Thursday, January 1, 2009

Role-Based Assessment: Thinking Inside the Box

When organizations look to hire, the decision is not just about the right skills for the job anymore; it's also about the right corporate fit. But can an hour-long interview determine whether someone is a good fit? Role-based assessments can reduce guesswork and help minimize the risk associated with hiring by assessing a candidates' softer side.
"I find the traditional recruitment process limiting," said Meena Pak, director of Feme Ltd, one of Europe's leading importers and wholesalers of hair and beauty products. "I mean, how much can we learn in a few hours of meeting a person?
"Despite the best effort made, [it's] difficult to gain an accurate portrayal of an individual in interviews. [Role-based assessment] is unique because it gives a 'whole-istic' approach and assesses not only the individual, but also the context of where they will work and how they can develop.
"This type of assessment can be used for more than just talent acquisition. It's also an apt tool for creating effective teams and identifying high-potential employees. Though they can unveil key personality traits, role-based assessments should be employed with other practices to make sure employees are not pigeonholed, thereby limiting their potential development.
At Allstate, It's All About the Right Fit
While role-based assessments could be utilized for every position, that means a hefty investment if talent managers use industrial/organiza tional psychologists to implement them like Allstate Insurance Co. does. With some 38,000 employees on the books, it's unrealistic to do this type of assessment for every single position.
That's why Allstate researched which roles were most pivotal to its success so the organization could target its investment. After working with Peter Ramstad, formerly of Personnel Decisions International and co-author of Beyond HR: The New Science of Human Capital, Allstate pinpointed two key sales leadership positions as critical to organizational success.
"We were looking at their ability to drive growth," said Marsha Love Morrow, director of human resources. "Do they have a direct enough connection to our customers through our agencies? Can this particular role have a major impact on our ability to grow? We arrived at the answer, 'yes.' Because of [sales leaders'] ability to lead within a region, they determine whether we are a top player in a particular market.
"To ensure the right candidates are placed into these jobs, Allstate utilizes role-based assessments. The organization's assessment center is based on leadership competencies and uses scenario-based questions in interviews, cognitive tests and work-style inventories. At the end of the assessment, the consultant who manages the process will review the results and furnish a summary report that provides information about the candidate's ability to perform in a given role.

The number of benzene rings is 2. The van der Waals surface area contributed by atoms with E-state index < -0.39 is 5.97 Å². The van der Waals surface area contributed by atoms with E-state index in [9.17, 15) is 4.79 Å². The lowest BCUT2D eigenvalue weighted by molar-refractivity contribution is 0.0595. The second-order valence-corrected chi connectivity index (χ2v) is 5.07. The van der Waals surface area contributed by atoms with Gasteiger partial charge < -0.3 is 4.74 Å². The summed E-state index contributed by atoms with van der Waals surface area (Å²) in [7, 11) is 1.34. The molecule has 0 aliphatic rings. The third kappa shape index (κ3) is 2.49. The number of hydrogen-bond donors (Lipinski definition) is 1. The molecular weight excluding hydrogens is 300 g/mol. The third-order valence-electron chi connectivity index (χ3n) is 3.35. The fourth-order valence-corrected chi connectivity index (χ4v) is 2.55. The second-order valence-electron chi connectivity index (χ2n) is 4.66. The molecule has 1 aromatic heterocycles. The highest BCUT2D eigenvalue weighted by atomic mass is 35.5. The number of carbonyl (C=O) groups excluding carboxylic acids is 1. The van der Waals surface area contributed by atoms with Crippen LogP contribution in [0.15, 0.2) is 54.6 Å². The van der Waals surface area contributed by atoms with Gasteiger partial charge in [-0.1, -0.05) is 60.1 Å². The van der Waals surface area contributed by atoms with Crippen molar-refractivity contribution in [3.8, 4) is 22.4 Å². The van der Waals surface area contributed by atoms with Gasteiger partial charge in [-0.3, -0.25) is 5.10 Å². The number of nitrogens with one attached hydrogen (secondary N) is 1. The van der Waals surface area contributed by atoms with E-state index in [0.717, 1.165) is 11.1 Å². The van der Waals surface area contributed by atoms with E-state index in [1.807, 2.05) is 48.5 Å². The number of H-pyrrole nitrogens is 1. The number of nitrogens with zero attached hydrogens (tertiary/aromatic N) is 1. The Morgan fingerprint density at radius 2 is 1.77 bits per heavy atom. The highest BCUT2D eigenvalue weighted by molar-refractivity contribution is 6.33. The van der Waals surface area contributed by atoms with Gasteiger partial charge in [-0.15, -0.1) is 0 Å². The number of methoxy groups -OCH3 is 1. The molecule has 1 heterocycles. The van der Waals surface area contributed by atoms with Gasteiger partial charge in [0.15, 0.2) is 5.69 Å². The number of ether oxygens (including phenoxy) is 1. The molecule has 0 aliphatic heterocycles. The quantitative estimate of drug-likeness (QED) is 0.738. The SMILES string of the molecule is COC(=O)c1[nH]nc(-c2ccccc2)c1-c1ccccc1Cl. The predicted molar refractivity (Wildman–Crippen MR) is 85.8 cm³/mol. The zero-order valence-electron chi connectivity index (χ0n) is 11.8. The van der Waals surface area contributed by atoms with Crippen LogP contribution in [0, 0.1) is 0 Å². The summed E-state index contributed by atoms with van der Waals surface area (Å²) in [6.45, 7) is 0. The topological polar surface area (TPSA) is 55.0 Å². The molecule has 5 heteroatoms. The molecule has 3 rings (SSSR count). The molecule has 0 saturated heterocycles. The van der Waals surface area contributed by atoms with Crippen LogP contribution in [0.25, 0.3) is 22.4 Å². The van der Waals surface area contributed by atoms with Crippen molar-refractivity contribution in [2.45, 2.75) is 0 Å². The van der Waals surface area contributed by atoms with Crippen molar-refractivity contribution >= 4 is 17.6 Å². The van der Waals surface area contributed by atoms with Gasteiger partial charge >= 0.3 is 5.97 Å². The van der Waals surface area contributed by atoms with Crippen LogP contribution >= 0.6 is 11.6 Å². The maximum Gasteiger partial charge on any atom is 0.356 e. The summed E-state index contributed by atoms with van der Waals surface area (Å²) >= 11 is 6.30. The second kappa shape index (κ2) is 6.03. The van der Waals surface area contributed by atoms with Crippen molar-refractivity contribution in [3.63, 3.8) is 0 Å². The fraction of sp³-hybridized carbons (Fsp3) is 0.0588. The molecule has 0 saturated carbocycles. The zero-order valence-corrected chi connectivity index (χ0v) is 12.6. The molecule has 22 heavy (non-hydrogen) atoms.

"By doing [this] assessment, you're obtaining observable information about a particular candidate because you're actually seeing how they would perform within a sample scenario or a sample setting," Morrow said. "In an interview, I can ask you the question, and you're going to respond, 'Here's how I think I would perform.' But you're not actually seeing them in a real-time scenario doing a job while faced with interruptions, issues and changing conditions.
"After taking the role-based assessment, internal candidates, even if they didn't get the position, will walk away with a development report that outlines where they need to grow and develop.
"That's a huge benefit for the [internal] candidates," Morrow said. "They come out with a plan that they can sit down with their leader and actually implement, something that will enable them to continue to develop and acquire the skills they need to be a stronger leader."While this process is labor-intensive, Allstate has found it to be a worthwhile investment because it has helped put the right people into the right positions."[This] was a business decision that we made to ensure that we would be able to have people for these roles that were the kind of talent we wanted for the long run - the kind of talent that would help us to be competitive [in] the marketplace not just today, but in the future," Morrow said.
More Than Just a Test
Think of the business as a whole and each team within that business as a moving part. If teams are not functioning effectively, they adversely affect the whole.Organizations need to know which type of individual succeeds in both the macrocosm and the microcosm. Because role-based assessments are a qualitative form of measurement, they can help organizations determine the best fit on both levels.
"With a quantitative assessment, you're going to get how much of something there is," said Dr. Janice Presser, CEO of The Gabriel Institute (TGI), a provider of role-based assessments. "When you're looking at how somebody will fit in [your] organization in terms of what they do [and] how they behave, what you want to know is qualitative."